All along the Bear River, there is evidence of Western resilience. In the face of daunting water challenges in Utah and neighboring states, ranchers, environmentalists, and staff from state and federal agencies are coming together to protect ranches and communities, while bolstering the long-term health of the river.
The Bear is home to the charismatic Bonneville cutthroat trout, Utah’s state fish, and is the largest source of fresh water for the Great Salt Lake. We recently organized a tour that traced most of the river, from its headwaters in the Uinta Mountains, into Wyoming and Idaho, then back to Utah and the Lake.
We visited places where temporary dams had previously been put up each spring so water right holders could withdraw their allocations. When installed, these structures raised the river level to divert water to an irrigation ditch. Many have accessed water this way for generations, but there are problems: These dams block fish passage, change river dynamics, can waste water and are expensive, time-consuming and sometimes dangerous to build.
At more than a dozen sites, we saw alternatives to dams that are better for ranchers and the river.
At his ranch south of Evanston, Wyoming, Wade Lowham no longer relies on push-up dams. (These were made when heavy equipment pushed streambed gravel into a large pile.) In 2018, a collaborative project recontoured the river channel on his ranch to maintain a natural flow at a slightly higher elevation. He now accesses his water by opening a simple headgate. He saves time and money, and fish pass unobstructed.
North of Evanston, Shaun Sims previously used concrete blocks, rock and other materials to stabilize banks and protect his pasture, and annually built push-up dams to draw water for irrigation – all at significant cost. That is changing, with work funded by multiple agencies. He now accesses his water from a headgate, and crews are restoring safer and more natural bends in the river. His new headgate system held up in 2019′s high flows.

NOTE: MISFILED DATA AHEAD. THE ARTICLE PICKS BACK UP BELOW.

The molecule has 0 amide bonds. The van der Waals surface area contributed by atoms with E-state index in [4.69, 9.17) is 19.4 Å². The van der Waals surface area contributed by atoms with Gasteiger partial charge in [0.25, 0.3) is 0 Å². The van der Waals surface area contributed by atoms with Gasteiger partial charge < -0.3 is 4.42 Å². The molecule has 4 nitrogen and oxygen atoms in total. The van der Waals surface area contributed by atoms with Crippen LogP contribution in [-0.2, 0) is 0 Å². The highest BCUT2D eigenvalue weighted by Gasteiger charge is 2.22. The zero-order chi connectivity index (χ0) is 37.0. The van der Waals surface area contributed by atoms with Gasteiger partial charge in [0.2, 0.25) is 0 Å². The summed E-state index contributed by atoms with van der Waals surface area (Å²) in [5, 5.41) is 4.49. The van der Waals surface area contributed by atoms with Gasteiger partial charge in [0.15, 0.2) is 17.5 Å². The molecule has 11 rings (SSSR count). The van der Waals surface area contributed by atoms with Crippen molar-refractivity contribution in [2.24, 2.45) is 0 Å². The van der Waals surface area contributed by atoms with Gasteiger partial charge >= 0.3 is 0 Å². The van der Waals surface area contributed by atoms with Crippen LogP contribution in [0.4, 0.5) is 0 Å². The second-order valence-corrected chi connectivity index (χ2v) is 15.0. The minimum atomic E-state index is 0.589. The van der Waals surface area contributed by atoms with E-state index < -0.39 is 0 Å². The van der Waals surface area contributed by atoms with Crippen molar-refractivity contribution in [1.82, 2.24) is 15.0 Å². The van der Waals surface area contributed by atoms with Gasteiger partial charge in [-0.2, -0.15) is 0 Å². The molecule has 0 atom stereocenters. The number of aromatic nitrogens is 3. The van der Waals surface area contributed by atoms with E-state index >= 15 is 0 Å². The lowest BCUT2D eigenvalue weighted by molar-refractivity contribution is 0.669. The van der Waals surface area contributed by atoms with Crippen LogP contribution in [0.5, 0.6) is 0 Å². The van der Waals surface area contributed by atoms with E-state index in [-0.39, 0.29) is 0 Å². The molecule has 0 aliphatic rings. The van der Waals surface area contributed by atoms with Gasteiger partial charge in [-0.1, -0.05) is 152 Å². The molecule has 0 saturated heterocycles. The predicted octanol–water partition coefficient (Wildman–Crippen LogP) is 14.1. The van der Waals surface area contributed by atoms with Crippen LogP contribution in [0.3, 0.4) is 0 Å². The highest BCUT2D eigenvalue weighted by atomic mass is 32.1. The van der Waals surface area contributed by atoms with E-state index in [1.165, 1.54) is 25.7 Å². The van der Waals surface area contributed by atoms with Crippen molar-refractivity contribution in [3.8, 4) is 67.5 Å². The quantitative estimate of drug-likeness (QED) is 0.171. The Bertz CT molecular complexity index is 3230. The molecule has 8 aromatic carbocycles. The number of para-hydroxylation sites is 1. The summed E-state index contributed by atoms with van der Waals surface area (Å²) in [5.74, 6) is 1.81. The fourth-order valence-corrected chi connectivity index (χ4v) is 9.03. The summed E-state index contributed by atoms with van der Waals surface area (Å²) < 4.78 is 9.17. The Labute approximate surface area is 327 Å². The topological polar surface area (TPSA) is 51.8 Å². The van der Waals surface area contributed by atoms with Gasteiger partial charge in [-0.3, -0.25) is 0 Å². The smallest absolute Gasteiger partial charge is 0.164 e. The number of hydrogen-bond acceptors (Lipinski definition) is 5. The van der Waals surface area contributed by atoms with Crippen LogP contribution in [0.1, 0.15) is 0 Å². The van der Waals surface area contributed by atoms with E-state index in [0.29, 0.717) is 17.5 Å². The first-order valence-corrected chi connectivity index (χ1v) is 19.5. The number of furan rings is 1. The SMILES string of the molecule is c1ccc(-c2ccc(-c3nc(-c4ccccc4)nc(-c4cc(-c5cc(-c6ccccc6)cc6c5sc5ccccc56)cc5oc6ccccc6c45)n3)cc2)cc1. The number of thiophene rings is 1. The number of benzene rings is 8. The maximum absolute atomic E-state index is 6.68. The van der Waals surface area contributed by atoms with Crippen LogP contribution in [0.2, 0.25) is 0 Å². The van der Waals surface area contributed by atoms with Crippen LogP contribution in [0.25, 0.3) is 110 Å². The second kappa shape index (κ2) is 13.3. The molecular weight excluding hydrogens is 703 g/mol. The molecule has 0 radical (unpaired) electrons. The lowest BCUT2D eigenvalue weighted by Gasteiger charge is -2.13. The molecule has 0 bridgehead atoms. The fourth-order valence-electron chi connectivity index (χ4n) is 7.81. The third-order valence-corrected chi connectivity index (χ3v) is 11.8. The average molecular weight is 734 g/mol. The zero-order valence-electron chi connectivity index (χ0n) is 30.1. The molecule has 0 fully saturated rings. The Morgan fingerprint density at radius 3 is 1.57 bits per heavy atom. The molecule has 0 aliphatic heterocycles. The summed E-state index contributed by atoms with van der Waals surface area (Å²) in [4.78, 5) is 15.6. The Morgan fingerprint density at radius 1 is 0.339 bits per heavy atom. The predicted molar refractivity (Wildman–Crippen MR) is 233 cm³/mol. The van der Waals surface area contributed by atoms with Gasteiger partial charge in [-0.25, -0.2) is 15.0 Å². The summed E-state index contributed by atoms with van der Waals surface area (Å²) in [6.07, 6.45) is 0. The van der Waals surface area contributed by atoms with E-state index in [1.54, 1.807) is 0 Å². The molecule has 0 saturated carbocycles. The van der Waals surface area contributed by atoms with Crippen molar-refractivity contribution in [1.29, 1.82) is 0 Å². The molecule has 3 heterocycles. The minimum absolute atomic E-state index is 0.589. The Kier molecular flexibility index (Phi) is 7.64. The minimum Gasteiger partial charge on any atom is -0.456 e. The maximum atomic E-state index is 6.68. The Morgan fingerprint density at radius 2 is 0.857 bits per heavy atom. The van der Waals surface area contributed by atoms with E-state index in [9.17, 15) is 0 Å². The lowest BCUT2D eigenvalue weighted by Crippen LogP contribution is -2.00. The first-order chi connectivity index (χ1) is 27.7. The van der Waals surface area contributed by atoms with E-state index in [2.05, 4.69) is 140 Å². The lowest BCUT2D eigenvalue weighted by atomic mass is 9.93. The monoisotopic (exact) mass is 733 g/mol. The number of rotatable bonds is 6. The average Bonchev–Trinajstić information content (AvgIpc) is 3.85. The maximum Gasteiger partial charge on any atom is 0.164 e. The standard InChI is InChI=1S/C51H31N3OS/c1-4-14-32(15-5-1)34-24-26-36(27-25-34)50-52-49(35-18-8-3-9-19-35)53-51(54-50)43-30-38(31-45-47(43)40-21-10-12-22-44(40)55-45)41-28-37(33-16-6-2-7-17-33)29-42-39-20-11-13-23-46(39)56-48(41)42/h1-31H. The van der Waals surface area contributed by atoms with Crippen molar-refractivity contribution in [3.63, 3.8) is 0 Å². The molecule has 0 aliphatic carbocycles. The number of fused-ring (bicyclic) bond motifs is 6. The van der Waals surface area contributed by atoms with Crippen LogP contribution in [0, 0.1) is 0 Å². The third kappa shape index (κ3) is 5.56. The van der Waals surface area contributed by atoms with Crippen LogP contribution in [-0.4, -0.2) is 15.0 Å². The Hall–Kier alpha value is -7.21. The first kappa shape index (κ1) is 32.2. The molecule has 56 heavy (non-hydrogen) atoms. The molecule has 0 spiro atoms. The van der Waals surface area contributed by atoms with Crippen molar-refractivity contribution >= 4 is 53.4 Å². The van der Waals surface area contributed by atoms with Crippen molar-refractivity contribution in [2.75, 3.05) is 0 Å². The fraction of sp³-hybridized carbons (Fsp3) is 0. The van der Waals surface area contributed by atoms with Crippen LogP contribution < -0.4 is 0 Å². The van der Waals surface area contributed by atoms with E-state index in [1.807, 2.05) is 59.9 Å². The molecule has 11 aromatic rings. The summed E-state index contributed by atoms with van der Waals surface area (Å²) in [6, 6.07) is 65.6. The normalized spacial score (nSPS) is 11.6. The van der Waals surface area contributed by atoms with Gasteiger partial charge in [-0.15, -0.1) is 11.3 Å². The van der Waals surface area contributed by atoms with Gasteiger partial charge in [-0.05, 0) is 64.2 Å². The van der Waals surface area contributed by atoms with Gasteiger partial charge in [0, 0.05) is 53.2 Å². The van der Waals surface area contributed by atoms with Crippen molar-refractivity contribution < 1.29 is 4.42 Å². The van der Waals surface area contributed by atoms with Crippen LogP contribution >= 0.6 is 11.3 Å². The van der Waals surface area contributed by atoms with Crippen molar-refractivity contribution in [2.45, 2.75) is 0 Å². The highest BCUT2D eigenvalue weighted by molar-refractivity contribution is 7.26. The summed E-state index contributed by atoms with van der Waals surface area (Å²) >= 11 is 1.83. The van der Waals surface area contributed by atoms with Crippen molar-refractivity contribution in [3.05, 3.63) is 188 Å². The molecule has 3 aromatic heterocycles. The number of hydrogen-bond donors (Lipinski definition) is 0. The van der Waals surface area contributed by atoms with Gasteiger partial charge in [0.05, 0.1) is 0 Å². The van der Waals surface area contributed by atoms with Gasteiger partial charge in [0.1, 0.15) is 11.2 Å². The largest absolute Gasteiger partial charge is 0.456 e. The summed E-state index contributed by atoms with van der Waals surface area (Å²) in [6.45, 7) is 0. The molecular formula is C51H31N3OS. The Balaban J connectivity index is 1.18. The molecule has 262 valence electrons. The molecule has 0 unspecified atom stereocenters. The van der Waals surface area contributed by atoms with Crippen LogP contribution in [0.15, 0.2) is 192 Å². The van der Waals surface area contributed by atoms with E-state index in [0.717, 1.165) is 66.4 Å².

Outside Montpellier, Idaho, Rancher Sean Bartschi showed us a dam built by his grandfather and a creek that was channelized to allow for more efficient land use. A multi-year project will maximize the efficiency of his pivot irrigation system. It will remove both the dam and channel because a meandering creek helps groundwater recharge — increasing soil moisture across the full pasture. It’s better for frogs, ducks, and other wildlife — which Sean is quick to point out. He doesn’t judge past practices, but knows water is increasingly precious and wants to get the most of every drop.
The projects we visited — all of them voluntary — each started with questions, conversation and brainstorming between a landowner and a state fish and wildlife agency, federal resource agency or nonprofit partner. Trout Unlimited (TU) started several by asking ranchers what they need to make their ranch more efficient. They listened. They built trust. When the time was right, they brought in staff from state or federal agencies to navigate permitting processes.
The trust and common understanding are obvious. At one stop, we heard TU staff talk about the rancher’s need for a more reliable water diversion while the rancher talked of how beavers help restore streams — each told the other’s story. Our two groups — Resources Legacy Fund and Western Native Trout Initiative — work across the American West providing funds and services for multi-benefit projects like these. Some of the best work we’ve seen is here.
With prolonged drought, Westerners must retool our water infrastructure. Bear River ranchers are showing the way. They are open to new approaches willing to partner, and are building more efficient operations. Under difficult circumstances, they’re providing inspiration.
Shara Sparks is a program officer at Resources Legacy Fund, which implements the Open Rivers Fund.
Therese Thompson is coordinator of the Western Native Trout Initiative.